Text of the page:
The Silent Protest of 1917 silent parade of 1917 : The first massive African American protest in American history took place on July 28th, 1917, in New York City. It was a silent parade, in protest of the East St. Louis, Illinois, massacre that happened on July 2nd, 1917; as well as all the violent events that was happening against African Americans around the country. This parade was organized by the NAACP, churchmen and other civil leaders.
The riot in East St. Louis began when white men , angry because African Americans were employed by a factory holding government contracts, went on a rampage. Over $400,000. worth of property was destroyed. At least 40 African American were killed; and men, women and children were beaten, stabbed, hung and burned. Almost 6,000 African American were driven from their homes.
silent parade of 1917 The Silent Protest of 1917
The African American communities were also upset because while black men were sent to combat in World War I, which the President Woodrow Wilson described as necessary to the survival of democracy abroad; these same men was denied their basic rights here in the United States.
Across the country, the black community was tried of the violence targeted towards them and on July 28th, 1917, 8,000 African American mostly from Harlem, marched down Fifth Avenue. They were dressed in their finest clothes and marched to the sound of muffled drums. The children, dressed in white, led the way; followed by the women who were also dressed in white, then the men, dressed in black suites.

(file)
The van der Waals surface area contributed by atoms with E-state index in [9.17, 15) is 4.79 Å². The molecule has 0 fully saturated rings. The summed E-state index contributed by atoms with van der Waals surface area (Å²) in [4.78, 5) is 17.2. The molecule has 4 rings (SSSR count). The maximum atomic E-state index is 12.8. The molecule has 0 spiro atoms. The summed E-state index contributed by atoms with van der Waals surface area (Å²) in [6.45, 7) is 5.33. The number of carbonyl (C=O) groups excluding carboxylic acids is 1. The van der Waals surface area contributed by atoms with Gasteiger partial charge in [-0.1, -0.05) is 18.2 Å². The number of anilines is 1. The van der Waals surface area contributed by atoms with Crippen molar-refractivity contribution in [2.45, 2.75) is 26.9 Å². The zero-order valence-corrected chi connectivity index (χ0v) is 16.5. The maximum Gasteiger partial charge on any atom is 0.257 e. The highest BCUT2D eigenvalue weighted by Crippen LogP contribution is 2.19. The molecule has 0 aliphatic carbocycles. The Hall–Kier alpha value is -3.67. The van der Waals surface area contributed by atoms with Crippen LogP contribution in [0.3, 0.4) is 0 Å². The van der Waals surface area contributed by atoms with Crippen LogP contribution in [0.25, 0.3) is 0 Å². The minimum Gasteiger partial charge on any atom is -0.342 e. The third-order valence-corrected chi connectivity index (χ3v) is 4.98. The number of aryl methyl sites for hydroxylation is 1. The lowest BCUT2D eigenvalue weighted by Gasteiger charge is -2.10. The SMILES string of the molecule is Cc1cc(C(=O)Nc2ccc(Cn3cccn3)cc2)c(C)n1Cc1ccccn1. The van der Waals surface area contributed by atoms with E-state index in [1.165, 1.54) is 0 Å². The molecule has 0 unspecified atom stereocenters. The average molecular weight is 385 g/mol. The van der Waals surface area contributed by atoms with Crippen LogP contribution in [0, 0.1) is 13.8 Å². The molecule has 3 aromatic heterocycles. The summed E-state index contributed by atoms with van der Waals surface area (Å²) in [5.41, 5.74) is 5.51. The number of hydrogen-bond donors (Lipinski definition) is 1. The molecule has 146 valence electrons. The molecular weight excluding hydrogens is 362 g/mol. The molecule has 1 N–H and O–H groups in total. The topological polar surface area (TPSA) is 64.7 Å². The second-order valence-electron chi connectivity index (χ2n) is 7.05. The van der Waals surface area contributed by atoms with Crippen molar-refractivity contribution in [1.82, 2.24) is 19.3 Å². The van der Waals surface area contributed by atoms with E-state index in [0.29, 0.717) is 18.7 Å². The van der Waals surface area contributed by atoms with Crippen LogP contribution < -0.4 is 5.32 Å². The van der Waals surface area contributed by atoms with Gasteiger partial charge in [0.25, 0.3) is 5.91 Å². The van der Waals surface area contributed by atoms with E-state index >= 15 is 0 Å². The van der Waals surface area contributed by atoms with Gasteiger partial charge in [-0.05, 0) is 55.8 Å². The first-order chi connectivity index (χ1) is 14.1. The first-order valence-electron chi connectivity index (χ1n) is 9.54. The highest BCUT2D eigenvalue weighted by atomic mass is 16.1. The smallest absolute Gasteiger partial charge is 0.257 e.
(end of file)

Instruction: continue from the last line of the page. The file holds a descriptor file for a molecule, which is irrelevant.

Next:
Though they marched silently, they carried picket signs that read, “Mother, do lynchers go to heaven?”, “Mr. President, why not make America safe foe democracy?”, “Thou shalt not kill!”, ” We are maligned as lazy and murdered when we work!”; and handed out leaflets.
They marched without saying one word or making a single gesticulation and protested in respectful silence against the reign of unnecessary terror to which the black race was subjected to in the United States.
Encyclopedia of The Harlem Renaissance; Cary D. Wintz, Paul Finkelman